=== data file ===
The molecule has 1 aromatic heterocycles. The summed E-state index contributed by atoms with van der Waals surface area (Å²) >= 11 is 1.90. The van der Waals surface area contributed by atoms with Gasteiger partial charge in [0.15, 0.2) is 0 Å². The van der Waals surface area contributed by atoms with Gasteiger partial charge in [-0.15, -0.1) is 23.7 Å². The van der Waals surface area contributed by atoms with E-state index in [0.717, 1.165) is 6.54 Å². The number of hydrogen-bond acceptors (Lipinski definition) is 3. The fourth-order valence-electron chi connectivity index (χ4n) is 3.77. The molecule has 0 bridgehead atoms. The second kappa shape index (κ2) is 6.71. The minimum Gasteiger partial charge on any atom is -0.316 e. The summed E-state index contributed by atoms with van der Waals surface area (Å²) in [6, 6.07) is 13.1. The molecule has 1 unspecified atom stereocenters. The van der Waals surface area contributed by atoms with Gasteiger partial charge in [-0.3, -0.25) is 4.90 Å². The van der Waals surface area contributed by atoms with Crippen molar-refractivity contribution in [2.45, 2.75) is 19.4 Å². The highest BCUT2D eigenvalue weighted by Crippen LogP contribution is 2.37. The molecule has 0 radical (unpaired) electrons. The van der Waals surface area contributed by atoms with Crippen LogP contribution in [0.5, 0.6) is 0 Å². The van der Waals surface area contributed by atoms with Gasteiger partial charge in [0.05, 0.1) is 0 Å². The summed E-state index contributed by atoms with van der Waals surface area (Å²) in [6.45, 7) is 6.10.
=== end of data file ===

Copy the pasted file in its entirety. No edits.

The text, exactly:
The molecule has 1 aromatic heterocycles. The summed E-state index contributed by atoms with van der Waals surface area (Å²) >= 11 is 1.90. The van der Waals surface area contributed by atoms with Gasteiger partial charge in [0.15, 0.2) is 0 Å². The van der Waals surface area contributed by atoms with Gasteiger partial charge in [-0.15, -0.1) is 23.7 Å². The van der Waals surface area contributed by atoms with E-state index in [0.717, 1.165) is 6.54 Å². The number of hydrogen-bond acceptors (Lipinski definition) is 3. The fourth-order valence-electron chi connectivity index (χ4n) is 3.77. The molecule has 0 bridgehead atoms. The second kappa shape index (κ2) is 6.71. The minimum Gasteiger partial charge on any atom is -0.316 e. The summed E-state index contributed by atoms with van der Waals surface area (Å²) in [6, 6.07) is 13.1. The molecule has 1 unspecified atom stereocenters. The van der Waals surface area contributed by atoms with Gasteiger partial charge in [-0.3, -0.25) is 4.90 Å². The van der Waals surface area contributed by atoms with Crippen molar-refractivity contribution in [2.45, 2.75) is 19.4 Å². The highest BCUT2D eigenvalue weighted by Crippen LogP contribution is 2.37. The molecule has 0 radical (unpaired) electrons. The van der Waals surface area contributed by atoms with Crippen LogP contribution in [0.5, 0.6) is 0 Å². The van der Waals surface area contributed by atoms with Gasteiger partial charge in [0.05, 0.1) is 0 Å². The summed E-state index contributed by atoms with van der Waals surface area (Å²) in [6.45, 7) is 6.10.